and happen upon a drunk Kiwi chef grilling chicken on the side of the street, don’t be alarmed; foreigners haven’t started taking menial jobs, and food standards haven’t yet dropped that much. Rather, Hock and I simply wanted to make frango no churrasco, Portuguese-style grilled chicken.
You see, my new place doesn’t allow coal-burning stoves, so we asked the streetside Isaan restaurant downstairs if we could use their grill. They were kind enough to oblige, and the next day we brought down two small Thai free-range chickens that I had marinated overnight in my own homemade molho de piri-piri (dried phrik kariang chilies from Mae Hong Son, olive oil, garlic, vinegar, salt):
After removing the birds from the marinade, Hock spatchcocked them two different ways: one he cut down the breastbone and the other down the spine:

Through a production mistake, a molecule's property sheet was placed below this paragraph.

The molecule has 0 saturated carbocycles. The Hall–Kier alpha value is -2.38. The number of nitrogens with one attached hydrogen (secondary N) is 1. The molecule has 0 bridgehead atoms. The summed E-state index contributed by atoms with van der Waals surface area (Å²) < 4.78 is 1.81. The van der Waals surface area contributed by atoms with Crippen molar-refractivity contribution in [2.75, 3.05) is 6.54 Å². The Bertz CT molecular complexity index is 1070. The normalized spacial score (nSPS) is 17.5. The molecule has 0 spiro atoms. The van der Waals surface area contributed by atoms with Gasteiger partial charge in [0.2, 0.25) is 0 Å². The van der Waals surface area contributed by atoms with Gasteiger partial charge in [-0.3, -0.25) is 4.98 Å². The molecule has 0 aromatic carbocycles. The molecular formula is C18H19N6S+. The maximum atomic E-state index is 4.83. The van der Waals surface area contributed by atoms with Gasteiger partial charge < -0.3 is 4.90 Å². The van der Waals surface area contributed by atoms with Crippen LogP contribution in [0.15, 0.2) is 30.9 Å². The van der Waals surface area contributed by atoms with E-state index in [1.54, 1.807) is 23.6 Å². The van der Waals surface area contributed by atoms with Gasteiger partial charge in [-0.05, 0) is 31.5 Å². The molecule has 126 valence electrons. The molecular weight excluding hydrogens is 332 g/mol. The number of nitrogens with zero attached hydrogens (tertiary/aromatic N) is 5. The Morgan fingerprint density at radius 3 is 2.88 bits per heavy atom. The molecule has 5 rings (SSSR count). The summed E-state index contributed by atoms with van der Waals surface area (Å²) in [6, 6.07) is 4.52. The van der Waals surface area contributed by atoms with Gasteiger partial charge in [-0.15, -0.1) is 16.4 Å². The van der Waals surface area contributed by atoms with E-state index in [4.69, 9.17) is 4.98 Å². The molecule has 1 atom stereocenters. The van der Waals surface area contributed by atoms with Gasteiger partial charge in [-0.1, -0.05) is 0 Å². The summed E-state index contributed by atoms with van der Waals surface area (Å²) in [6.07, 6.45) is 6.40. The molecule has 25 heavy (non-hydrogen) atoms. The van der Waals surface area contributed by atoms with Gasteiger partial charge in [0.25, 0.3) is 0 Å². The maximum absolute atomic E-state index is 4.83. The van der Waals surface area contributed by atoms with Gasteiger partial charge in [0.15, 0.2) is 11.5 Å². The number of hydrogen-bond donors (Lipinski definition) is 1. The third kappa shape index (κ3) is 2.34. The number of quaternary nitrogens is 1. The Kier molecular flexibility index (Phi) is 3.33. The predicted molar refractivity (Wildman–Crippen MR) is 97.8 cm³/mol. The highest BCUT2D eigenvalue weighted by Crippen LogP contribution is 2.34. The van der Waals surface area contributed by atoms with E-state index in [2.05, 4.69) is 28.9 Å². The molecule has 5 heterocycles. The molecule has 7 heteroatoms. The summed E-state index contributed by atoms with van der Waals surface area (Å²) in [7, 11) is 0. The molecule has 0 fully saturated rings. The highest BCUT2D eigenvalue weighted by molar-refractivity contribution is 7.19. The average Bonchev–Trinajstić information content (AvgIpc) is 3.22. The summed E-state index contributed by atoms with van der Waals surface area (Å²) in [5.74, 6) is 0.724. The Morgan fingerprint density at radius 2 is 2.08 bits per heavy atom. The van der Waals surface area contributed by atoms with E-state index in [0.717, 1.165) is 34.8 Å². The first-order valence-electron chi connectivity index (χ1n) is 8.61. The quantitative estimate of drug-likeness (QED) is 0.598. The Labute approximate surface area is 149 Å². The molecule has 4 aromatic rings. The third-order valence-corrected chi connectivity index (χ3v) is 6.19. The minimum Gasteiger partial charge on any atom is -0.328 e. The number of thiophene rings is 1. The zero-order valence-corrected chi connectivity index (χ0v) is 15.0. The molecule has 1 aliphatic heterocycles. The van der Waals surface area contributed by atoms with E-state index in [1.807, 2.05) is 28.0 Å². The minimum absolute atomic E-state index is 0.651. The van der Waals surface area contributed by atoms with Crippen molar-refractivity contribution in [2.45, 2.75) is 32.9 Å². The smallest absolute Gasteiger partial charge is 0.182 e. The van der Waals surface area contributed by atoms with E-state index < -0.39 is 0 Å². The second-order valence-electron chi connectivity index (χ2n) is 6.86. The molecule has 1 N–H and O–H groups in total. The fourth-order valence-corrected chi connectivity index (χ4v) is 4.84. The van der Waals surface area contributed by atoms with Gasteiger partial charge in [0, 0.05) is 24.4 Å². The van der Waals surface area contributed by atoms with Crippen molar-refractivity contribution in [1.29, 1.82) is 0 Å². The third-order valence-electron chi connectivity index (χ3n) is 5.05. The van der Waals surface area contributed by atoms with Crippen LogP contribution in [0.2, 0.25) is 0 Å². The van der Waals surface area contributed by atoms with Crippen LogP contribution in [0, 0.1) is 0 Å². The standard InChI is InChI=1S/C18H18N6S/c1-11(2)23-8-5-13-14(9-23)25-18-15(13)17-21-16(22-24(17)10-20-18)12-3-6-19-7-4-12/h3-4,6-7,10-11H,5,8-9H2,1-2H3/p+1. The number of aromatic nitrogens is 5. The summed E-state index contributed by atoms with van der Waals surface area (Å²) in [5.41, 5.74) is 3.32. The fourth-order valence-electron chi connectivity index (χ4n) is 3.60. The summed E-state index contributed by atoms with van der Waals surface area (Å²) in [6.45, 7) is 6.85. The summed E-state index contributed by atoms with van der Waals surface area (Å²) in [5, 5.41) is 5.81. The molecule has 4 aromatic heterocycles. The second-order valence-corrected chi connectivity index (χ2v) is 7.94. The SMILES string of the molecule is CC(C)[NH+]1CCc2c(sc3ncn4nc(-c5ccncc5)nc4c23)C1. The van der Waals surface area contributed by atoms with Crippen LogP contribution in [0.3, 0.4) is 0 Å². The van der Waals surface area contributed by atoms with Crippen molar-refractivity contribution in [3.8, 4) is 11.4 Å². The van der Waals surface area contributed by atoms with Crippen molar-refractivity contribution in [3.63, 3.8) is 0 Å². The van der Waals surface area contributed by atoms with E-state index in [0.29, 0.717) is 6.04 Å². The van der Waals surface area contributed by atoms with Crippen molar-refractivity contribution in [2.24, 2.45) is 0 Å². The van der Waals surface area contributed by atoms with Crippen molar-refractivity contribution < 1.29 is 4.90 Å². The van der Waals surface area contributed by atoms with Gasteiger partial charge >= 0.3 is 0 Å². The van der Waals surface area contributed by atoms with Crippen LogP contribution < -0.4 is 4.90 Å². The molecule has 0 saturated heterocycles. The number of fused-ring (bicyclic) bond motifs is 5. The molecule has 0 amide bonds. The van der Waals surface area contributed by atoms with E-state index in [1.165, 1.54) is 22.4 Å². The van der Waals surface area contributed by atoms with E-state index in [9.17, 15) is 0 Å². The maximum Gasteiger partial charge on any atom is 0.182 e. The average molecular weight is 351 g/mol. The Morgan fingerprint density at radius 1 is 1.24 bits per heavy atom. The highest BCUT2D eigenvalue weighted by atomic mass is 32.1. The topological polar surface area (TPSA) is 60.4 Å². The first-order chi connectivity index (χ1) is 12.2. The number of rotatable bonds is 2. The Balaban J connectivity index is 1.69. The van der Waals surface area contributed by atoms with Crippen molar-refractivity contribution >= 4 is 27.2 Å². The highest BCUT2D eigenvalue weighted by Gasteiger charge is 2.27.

After a few minutes of grilling, it appeared that the latter seemed to work better, as it meant that the thicker breast meat was in the centre of the chicken, directly above the fire. Hock also pointed out that, whereas Americans and Australians happily go about spending hundreds and sometimes thousands of dollars on complicated barbecue systems, this guy, like many other Thai street vendors, gets by with an enamel basin and a wire grill. This is really all one needs, since we were grilling, not smoking, and a lid isn’t even necessary.
The coals were hot but not flaming, and it took a good 45 minutes to cook, all the while we drank our beers and received strange looks from passing Thais. Our kind sponsor helped us pass the time with shots of yaa dong, a bright-red, sickly-sweet Thai herbal liquor. In return, we gave him some chicken, our recipe and money for new coals.
The result was so tasty we forgot to take a pic of it.